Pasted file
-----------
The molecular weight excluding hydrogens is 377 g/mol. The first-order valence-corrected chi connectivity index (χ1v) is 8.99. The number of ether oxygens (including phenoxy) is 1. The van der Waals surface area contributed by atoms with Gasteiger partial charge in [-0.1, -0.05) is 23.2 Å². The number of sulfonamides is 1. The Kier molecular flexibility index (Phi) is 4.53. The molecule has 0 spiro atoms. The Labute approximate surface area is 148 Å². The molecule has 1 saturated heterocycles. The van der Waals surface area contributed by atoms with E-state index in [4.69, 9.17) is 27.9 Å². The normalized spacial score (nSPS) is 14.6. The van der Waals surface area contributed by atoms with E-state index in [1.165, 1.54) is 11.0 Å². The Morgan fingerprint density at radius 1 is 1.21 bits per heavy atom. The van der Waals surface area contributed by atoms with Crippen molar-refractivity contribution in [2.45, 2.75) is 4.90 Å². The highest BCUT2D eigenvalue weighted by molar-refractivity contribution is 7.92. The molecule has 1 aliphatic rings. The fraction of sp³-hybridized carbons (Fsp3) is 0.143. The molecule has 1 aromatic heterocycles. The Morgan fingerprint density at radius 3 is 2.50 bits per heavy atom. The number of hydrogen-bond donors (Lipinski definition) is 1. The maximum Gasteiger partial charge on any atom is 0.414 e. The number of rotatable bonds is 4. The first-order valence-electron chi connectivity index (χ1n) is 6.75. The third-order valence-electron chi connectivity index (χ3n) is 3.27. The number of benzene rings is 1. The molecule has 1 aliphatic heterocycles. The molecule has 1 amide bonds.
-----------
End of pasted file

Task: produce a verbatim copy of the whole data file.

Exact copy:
The molecular weight excluding hydrogens is 377 g/mol. The first-order valence-corrected chi connectivity index (χ1v) is 8.99. The number of ether oxygens (including phenoxy) is 1. The van der Waals surface area contributed by atoms with Gasteiger partial charge in [-0.1, -0.05) is 23.2 Å². The number of sulfonamides is 1. The Kier molecular flexibility index (Phi) is 4.53. The molecule has 0 spiro atoms. The Labute approximate surface area is 148 Å². The molecule has 1 saturated heterocycles. The van der Waals surface area contributed by atoms with E-state index in [4.69, 9.17) is 27.9 Å². The normalized spacial score (nSPS) is 14.6. The van der Waals surface area contributed by atoms with E-state index in [1.165, 1.54) is 11.0 Å². The Morgan fingerprint density at radius 1 is 1.21 bits per heavy atom. The van der Waals surface area contributed by atoms with Crippen molar-refractivity contribution in [2.45, 2.75) is 4.90 Å². The highest BCUT2D eigenvalue weighted by molar-refractivity contribution is 7.92. The molecule has 1 aliphatic rings. The fraction of sp³-hybridized carbons (Fsp3) is 0.143. The molecule has 1 aromatic heterocycles. The Morgan fingerprint density at radius 3 is 2.50 bits per heavy atom. The number of hydrogen-bond donors (Lipinski definition) is 1. The maximum Gasteiger partial charge on any atom is 0.414 e. The number of rotatable bonds is 4. The first-order valence-electron chi connectivity index (χ1n) is 6.75. The third-order valence-electron chi connectivity index (χ3n) is 3.27. The number of benzene rings is 1. The molecule has 1 aliphatic heterocycles. The molecule has 1 amide bonds.